How do you cooperate with the Czech people?
“Most of the professions in my working life included cooperation with companies, institutions, or regional authorities in the Czech Republic, mostly in the Pilsen Region. Since 2008 I‘m responsible for the joint office of IHK Regensburg and the Czech-German Chamber of Industry and Commerce in Prague and I share this task with two smart female colleagues in Pilsen. Over the years I got to know many different people and could create a widespread and growing network. I’m lucky that many of these contacts have developed into more or less close friendships although I didn’t really succeed with the Czech language. I’m sorry! Besides my job, I try to give some support to the Center Bavaria Bohemia as a vital cross-border network and platform for people-to-people activities. Overall, I feel privileged and I’m grateful for the experiences in this cross-border topics, especially with all the inspiring colleagues I met so far.”
West Bohemia and Bavaria were historically quite closely linked. These ties were severed by the war and the Iron Curtain. In the thirty years since the Velvet Revolution, have they been fully established again?
“I was born close to the borderline and grew up with the impressions and realities of the iron curtain. Some of the most moving moments in my life were the first meetings and handshakes of people during these weeks in January 1990. I think really most of the people on both sides recognize the open borders and all the perspectives of this Bavarian-Czech neighborhood as a gift. The common traditions, the cultural heritage, the open labor market and especially the intense network between companies, schools, municipalities, and universities have created a strong and sustainable relationship in our border region.”
How does the cooperation between German companies and businesses work with Czech schools? Does it even work?
“German companies in general are very experienced in cooperation with schools and vice versa. Approximately 2/3 of school absolvents start their job career in the dual vocational training system so the connection between both sectors is strong and diverse. Although the system on the Czech side is different the cooperation between companies and schools makes sense anyway. We support such cooperations very actively because there is a win-win for young people preparing for a job as well as the companies who want to qualify their future employees and specialists. Practice-based training in the office or on the shop floor combined with good theoretical knowledge founded by the vocational schools should be the focus. Around 10 companies in the Pilsen Region (mostly subsidiaries of German companies)have established this model in close cooperation with regional vocational schools and they show good results. Our General Manager Roundtable, an established network of German companies based in West Bohemia, also supports projects like „Pupils discover technology“in elementary schools to win them for technical subjects and lessons. The interest and also feedback from the schools are quite positive.”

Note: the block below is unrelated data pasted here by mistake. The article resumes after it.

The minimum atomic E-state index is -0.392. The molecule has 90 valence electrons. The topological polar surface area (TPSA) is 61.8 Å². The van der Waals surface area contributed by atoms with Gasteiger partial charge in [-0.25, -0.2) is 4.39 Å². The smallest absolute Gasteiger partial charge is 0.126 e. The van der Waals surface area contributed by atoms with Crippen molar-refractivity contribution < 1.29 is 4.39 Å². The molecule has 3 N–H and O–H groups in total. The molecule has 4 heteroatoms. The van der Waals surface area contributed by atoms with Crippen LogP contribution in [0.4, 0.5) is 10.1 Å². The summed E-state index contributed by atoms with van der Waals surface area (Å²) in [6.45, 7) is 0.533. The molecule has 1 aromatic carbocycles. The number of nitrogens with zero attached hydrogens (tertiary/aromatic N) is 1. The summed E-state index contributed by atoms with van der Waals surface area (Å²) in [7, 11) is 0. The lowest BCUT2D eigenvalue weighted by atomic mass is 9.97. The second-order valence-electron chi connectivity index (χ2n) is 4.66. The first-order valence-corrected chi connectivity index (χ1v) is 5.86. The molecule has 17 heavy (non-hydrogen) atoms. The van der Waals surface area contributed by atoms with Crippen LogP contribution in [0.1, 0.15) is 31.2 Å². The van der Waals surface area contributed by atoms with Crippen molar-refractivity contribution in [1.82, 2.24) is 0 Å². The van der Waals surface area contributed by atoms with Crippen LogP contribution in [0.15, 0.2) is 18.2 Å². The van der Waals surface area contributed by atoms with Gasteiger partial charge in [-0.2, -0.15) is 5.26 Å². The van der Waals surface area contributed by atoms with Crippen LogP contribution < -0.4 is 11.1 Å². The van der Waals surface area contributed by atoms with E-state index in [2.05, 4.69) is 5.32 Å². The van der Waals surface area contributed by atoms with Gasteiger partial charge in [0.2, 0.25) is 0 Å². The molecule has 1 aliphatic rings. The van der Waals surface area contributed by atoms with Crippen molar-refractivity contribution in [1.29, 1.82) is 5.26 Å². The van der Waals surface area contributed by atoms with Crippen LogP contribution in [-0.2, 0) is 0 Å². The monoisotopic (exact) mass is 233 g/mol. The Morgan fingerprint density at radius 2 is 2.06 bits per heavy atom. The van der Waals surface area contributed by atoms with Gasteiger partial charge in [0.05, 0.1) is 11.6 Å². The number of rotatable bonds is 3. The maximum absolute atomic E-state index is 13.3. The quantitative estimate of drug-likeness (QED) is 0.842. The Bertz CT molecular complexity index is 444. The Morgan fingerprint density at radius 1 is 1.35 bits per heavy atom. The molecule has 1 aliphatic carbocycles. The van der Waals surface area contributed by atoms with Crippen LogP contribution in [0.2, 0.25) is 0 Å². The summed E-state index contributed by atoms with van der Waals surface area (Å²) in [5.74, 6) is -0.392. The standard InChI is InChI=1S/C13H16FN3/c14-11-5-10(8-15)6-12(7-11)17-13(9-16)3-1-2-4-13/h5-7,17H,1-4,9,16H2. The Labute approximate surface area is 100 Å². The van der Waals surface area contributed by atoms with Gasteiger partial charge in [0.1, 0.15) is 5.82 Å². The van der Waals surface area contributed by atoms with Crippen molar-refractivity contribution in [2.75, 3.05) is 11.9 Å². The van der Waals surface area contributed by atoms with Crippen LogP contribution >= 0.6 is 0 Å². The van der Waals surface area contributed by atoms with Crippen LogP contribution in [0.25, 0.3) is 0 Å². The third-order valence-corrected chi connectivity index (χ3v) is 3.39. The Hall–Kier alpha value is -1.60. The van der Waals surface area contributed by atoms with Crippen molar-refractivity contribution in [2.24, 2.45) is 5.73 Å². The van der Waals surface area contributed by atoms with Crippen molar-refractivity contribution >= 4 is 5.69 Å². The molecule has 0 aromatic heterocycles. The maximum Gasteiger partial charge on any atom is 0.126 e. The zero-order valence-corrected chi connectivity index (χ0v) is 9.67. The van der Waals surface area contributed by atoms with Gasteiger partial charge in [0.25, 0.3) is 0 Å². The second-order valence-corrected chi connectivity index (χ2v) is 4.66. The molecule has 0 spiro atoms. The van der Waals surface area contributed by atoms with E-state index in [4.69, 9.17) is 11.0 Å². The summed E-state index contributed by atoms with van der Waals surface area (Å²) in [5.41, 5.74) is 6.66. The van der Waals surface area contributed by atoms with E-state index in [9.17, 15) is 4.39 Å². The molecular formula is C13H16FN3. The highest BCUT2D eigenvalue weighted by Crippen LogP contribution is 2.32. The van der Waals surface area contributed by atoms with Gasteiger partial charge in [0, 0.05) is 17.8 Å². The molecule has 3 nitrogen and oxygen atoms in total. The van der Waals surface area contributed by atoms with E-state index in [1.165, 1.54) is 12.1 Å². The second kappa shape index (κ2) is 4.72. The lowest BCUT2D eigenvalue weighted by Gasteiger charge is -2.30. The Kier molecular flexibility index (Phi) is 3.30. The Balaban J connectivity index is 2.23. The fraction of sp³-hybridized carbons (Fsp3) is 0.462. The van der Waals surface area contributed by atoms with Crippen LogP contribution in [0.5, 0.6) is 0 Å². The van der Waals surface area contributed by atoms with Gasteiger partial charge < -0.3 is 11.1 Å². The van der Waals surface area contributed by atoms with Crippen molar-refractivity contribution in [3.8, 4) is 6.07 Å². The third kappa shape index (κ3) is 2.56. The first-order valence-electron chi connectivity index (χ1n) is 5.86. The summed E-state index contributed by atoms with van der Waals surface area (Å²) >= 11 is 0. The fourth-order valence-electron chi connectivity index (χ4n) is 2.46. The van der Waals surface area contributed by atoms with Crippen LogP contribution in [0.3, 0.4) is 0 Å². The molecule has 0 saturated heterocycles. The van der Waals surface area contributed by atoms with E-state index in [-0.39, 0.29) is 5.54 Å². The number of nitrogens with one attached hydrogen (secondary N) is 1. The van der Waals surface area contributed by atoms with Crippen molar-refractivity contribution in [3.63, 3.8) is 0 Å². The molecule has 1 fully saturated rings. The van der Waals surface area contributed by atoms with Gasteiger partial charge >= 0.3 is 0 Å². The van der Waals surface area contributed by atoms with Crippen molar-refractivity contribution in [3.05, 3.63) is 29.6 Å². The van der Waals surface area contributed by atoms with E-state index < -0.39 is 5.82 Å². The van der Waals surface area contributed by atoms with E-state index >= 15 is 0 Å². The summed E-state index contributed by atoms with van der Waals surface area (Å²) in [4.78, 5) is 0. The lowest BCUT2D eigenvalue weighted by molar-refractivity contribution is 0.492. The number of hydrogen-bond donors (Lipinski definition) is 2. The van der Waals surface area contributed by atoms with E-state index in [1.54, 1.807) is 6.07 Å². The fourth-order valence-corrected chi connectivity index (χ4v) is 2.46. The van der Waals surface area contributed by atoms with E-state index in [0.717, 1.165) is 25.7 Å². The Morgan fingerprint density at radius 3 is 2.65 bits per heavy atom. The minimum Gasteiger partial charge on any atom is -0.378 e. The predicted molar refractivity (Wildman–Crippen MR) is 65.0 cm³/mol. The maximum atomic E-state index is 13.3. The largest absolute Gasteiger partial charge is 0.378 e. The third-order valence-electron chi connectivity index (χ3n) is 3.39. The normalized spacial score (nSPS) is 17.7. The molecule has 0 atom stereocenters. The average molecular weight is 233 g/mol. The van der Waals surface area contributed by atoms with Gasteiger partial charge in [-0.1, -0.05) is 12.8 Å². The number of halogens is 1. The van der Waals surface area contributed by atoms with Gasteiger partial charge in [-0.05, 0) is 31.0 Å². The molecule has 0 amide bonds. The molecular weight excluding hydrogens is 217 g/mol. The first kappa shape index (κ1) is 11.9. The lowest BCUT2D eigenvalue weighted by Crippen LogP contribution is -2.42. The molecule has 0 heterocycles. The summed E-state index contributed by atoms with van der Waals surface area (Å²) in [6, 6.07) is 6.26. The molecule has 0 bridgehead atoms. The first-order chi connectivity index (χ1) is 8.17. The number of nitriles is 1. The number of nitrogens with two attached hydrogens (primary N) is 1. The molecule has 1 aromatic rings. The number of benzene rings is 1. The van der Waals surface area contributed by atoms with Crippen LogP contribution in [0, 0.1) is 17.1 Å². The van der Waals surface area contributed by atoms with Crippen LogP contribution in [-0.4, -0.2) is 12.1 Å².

What does the collaboration between companies, universities, and municipalities in Germany look like?
“Municipalities in Germany are keen on a good school and qualification infrastructure, and they invest a lot of money to provide good conditions. The vocational training sector is at eye level with the academic sector and both qualification sectors have their career prospects and of course also a linkage. Very interesting in this case is the strategy of theDeggendorf Institute of Technology(Technische Hochschule Deggendorf/THD). They have established a regional network of 15 technology campuses in the border region between Passau and Weiden. This campus network represents technology transfer units in various technical disciplines, always fixed on the resources and core technologies of leading companies in the respective region. The investment for a campus often is a public-private partnership between municipalities, companies, and regional funds of Bavarian state resp. EU. Overall, the collaboration is really creative and intensive.”
What of this would be appropriate to bring to us, to the Czech Republic?
“Together with representatives from German companies I was invited to a few panels for the innovation strategy of the Pilsen Region. From my point of view, this process is is on the right track. We are open-minded and try to manage topics in a partnership way with our Czech colleagues. The border situation was an obstacle for so many years. In the last thirty years and especially in the last decade the border is more and more of a driving force for innovation and cross-border cooperation with added value. I see great awareness for this fact on both sides and we meet on a level playing field.”
If some German businessman approached you with the question: Should my company expand to the Czech Republic? Should I build my new factory in the Pilsen Region? What would you say to him?
“In the past 30 years more than 150 companies from Bavaria established companies, production sites, sales and service points or start-ups in the Pilsen Region and nearly all of them developed quite well. Together with our partners of the Chamber of Commerce in Pilsen we supported this process. The Pilsen region shows excellent economic figures for years now and due to its good locational factors, it is one of the most innovative and successful in the Czech Republic. A limiting factor for the whole border region is the workforce. On the other hand, there is so much quality and perspectives for life to win qualified people from other regions/countries to come here. Furthermore, we must respond to the change happening in many industries for more sustainable products, services, and business models.Therefore, the advice for an investment is very individual and depends on the goals of the investor.”